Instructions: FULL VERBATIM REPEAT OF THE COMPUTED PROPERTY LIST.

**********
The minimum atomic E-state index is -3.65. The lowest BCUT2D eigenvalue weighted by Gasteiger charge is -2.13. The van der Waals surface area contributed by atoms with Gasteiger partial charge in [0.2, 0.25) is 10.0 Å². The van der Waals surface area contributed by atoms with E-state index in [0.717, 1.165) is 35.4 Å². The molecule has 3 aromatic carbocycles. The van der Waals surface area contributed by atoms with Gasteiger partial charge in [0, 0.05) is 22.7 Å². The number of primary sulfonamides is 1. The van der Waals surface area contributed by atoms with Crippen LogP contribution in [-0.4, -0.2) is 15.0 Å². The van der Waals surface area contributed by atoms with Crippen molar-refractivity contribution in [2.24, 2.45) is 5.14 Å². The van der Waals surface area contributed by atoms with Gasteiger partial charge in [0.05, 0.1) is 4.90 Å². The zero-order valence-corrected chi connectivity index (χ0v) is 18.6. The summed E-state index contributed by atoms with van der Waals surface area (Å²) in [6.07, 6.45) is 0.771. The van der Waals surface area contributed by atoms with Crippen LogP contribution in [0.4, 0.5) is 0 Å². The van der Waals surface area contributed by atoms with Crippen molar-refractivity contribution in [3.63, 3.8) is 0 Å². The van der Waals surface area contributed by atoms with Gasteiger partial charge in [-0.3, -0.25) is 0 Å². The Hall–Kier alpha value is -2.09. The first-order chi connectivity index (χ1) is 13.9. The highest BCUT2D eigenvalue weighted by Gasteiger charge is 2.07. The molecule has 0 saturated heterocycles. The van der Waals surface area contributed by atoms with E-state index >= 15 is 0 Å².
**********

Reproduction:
The minimum atomic E-state index is -3.65. The lowest BCUT2D eigenvalue weighted by Gasteiger charge is -2.13. The van der Waals surface area contributed by atoms with Gasteiger partial charge in [0.2, 0.25) is 10.0 Å². The van der Waals surface area contributed by atoms with E-state index in [0.717, 1.165) is 35.4 Å². The molecule has 3 aromatic carbocycles. The van der Waals surface area contributed by atoms with Gasteiger partial charge in [0, 0.05) is 22.7 Å². The number of primary sulfonamides is 1. The van der Waals surface area contributed by atoms with Crippen LogP contribution in [-0.4, -0.2) is 15.0 Å². The van der Waals surface area contributed by atoms with Crippen molar-refractivity contribution in [2.24, 2.45) is 5.14 Å². The van der Waals surface area contributed by atoms with Gasteiger partial charge in [0.05, 0.1) is 4.90 Å². The zero-order valence-corrected chi connectivity index (χ0v) is 18.6. The summed E-state index contributed by atoms with van der Waals surface area (Å²) in [6.07, 6.45) is 0.771. The van der Waals surface area contributed by atoms with Crippen LogP contribution in [0.4, 0.5) is 0 Å². The van der Waals surface area contributed by atoms with Crippen molar-refractivity contribution in [3.63, 3.8) is 0 Å². The van der Waals surface area contributed by atoms with Gasteiger partial charge in [-0.3, -0.25) is 0 Å². The Hall–Kier alpha value is -2.09. The first-order chi connectivity index (χ1) is 13.9. The highest BCUT2D eigenvalue weighted by Gasteiger charge is 2.07. The molecule has 0 saturated heterocycles. The van der Waals surface area contributed by atoms with E-state index >= 15 is 0 Å².